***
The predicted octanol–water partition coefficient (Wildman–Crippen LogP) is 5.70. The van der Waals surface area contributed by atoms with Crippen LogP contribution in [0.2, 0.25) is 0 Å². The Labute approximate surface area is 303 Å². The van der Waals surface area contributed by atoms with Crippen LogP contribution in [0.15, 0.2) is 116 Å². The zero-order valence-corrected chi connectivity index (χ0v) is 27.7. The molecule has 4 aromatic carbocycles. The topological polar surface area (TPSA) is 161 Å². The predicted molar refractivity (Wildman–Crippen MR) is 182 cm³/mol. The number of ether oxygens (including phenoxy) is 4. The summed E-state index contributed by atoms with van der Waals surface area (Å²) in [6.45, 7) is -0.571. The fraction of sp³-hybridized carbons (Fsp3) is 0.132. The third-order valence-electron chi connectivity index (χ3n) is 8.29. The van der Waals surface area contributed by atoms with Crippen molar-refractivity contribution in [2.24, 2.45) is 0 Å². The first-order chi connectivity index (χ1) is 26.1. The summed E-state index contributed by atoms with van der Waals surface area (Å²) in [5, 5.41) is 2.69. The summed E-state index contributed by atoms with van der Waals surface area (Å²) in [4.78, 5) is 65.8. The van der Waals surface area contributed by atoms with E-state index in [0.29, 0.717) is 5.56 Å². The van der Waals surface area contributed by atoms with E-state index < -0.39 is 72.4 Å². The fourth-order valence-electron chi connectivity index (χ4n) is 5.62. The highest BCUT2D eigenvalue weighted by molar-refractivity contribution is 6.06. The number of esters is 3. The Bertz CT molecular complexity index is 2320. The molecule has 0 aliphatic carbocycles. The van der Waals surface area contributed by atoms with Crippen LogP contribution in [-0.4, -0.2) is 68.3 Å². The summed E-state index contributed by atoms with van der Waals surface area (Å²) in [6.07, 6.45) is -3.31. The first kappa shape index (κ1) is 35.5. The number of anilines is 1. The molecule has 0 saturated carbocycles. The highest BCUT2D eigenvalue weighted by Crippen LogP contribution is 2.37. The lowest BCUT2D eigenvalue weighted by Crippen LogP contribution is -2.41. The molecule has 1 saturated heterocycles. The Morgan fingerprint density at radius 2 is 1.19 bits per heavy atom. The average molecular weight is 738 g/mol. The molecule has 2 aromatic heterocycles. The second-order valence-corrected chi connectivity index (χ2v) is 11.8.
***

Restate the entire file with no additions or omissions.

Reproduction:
The predicted octanol–water partition coefficient (Wildman–Crippen LogP) is 5.70. The van der Waals surface area contributed by atoms with Crippen LogP contribution in [0.2, 0.25) is 0 Å². The Labute approximate surface area is 303 Å². The van der Waals surface area contributed by atoms with Crippen LogP contribution in [0.15, 0.2) is 116 Å². The zero-order valence-corrected chi connectivity index (χ0v) is 27.7. The molecule has 4 aromatic carbocycles. The topological polar surface area (TPSA) is 161 Å². The predicted molar refractivity (Wildman–Crippen MR) is 182 cm³/mol. The number of ether oxygens (including phenoxy) is 4. The summed E-state index contributed by atoms with van der Waals surface area (Å²) in [6.45, 7) is -0.571. The fraction of sp³-hybridized carbons (Fsp3) is 0.132. The third-order valence-electron chi connectivity index (χ3n) is 8.29. The van der Waals surface area contributed by atoms with Crippen molar-refractivity contribution in [2.24, 2.45) is 0 Å². The first-order chi connectivity index (χ1) is 26.1. The summed E-state index contributed by atoms with van der Waals surface area (Å²) in [5, 5.41) is 2.69. The summed E-state index contributed by atoms with van der Waals surface area (Å²) in [4.78, 5) is 65.8. The van der Waals surface area contributed by atoms with E-state index in [0.29, 0.717) is 5.56 Å². The van der Waals surface area contributed by atoms with E-state index < -0.39 is 72.4 Å². The fourth-order valence-electron chi connectivity index (χ4n) is 5.62. The highest BCUT2D eigenvalue weighted by molar-refractivity contribution is 6.06. The number of esters is 3. The Bertz CT molecular complexity index is 2320. The molecule has 0 aliphatic carbocycles. The van der Waals surface area contributed by atoms with Crippen LogP contribution in [-0.4, -0.2) is 68.3 Å². The summed E-state index contributed by atoms with van der Waals surface area (Å²) in [6.07, 6.45) is -3.31. The first kappa shape index (κ1) is 35.5. The number of anilines is 1. The molecule has 0 saturated carbocycles. The highest BCUT2D eigenvalue weighted by Crippen LogP contribution is 2.37. The lowest BCUT2D eigenvalue weighted by Crippen LogP contribution is -2.41. The molecule has 1 saturated heterocycles. The Morgan fingerprint density at radius 2 is 1.19 bits per heavy atom. The average molecular weight is 738 g/mol. The molecule has 2 aromatic heterocycles. The second-order valence-corrected chi connectivity index (χ2v) is 11.8.